In the Japanese form of chess called Shogi, some of the masters do practise special forms of concentration which are almost unknown in the West. One of the great champions of Shogi (which is considerably more complicated than Western chess, played as it is on a larger board with more pieces) was the late Yasuharu Oyama.
When in a championship game Oyama had the first move, he often did not make it at once, but sat confronting his opponent across the board. Then after a few minutes he would make one of his usual opening moves. In these games there is a time limit, and it seemed curious to use up those precious minutes doing nothing.
The present writer knew Oyama and asked him why he did it. He replied: “Many players when they have the first move make it at once, eager to bring about one of their favourite opening lines. But when I sit down, I throw away all thoughts of winning or losing, of tricks and traps, in fact all the things I know about Shogi. I empty my mind and sit in the resulting calm. Then when I am not thinking any thoughts of my own, I begin to sense how he is feeling: whether he is confident or nervous, energetic or dull that day. There is a sort of current across the board (he used the Japanese word ‘nagare’ which is the ordinary word for a current of water), I come to know his state, and then my strategy adapts accordingly.”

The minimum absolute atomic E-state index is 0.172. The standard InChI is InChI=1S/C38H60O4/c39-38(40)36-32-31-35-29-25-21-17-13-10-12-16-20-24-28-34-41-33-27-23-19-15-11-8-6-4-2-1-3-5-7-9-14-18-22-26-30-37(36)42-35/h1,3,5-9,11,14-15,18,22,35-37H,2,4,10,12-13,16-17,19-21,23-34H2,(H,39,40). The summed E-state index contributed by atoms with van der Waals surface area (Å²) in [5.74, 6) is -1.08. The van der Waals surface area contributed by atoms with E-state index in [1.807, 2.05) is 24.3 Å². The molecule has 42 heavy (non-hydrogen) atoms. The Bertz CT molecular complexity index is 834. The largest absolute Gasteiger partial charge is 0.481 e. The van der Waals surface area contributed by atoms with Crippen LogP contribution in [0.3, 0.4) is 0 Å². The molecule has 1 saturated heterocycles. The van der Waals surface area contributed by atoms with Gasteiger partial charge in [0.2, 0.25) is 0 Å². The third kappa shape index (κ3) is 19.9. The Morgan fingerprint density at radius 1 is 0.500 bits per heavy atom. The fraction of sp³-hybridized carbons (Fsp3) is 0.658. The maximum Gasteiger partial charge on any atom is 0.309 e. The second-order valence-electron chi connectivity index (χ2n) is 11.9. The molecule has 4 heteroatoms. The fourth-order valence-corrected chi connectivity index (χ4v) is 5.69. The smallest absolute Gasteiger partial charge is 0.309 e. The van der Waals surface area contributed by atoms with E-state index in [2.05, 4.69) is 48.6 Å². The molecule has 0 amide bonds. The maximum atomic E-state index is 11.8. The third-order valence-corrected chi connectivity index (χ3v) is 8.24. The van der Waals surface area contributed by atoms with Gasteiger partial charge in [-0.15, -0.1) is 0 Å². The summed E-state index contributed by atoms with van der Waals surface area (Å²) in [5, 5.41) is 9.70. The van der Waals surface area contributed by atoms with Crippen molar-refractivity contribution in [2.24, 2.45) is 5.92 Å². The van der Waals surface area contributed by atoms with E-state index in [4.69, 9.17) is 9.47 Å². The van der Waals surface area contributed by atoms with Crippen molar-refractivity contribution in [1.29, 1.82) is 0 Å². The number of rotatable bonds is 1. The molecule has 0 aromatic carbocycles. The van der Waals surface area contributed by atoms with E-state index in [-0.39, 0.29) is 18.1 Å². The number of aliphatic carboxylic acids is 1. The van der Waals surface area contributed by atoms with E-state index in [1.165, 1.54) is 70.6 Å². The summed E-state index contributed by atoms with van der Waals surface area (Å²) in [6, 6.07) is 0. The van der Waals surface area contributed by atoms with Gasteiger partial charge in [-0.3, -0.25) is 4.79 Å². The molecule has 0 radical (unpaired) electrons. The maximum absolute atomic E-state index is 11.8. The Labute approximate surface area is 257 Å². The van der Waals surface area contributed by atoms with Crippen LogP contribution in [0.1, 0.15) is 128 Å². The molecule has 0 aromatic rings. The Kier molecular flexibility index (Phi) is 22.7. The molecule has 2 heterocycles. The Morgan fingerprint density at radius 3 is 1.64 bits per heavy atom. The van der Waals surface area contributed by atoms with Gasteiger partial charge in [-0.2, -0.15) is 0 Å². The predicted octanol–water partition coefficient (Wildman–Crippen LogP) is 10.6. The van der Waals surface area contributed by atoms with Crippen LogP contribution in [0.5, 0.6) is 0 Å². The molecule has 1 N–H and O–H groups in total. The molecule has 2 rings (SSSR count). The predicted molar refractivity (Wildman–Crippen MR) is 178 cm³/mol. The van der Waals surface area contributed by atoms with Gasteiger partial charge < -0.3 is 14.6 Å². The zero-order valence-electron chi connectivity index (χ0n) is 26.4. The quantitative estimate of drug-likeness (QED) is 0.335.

What Oyama describes is a fractional application of a general principle of yoga meditation. The application in a limited field, such as Shogi, can show a definite result, whereas in the great world it is more difficult to see, because the result may be masked by other circumstances.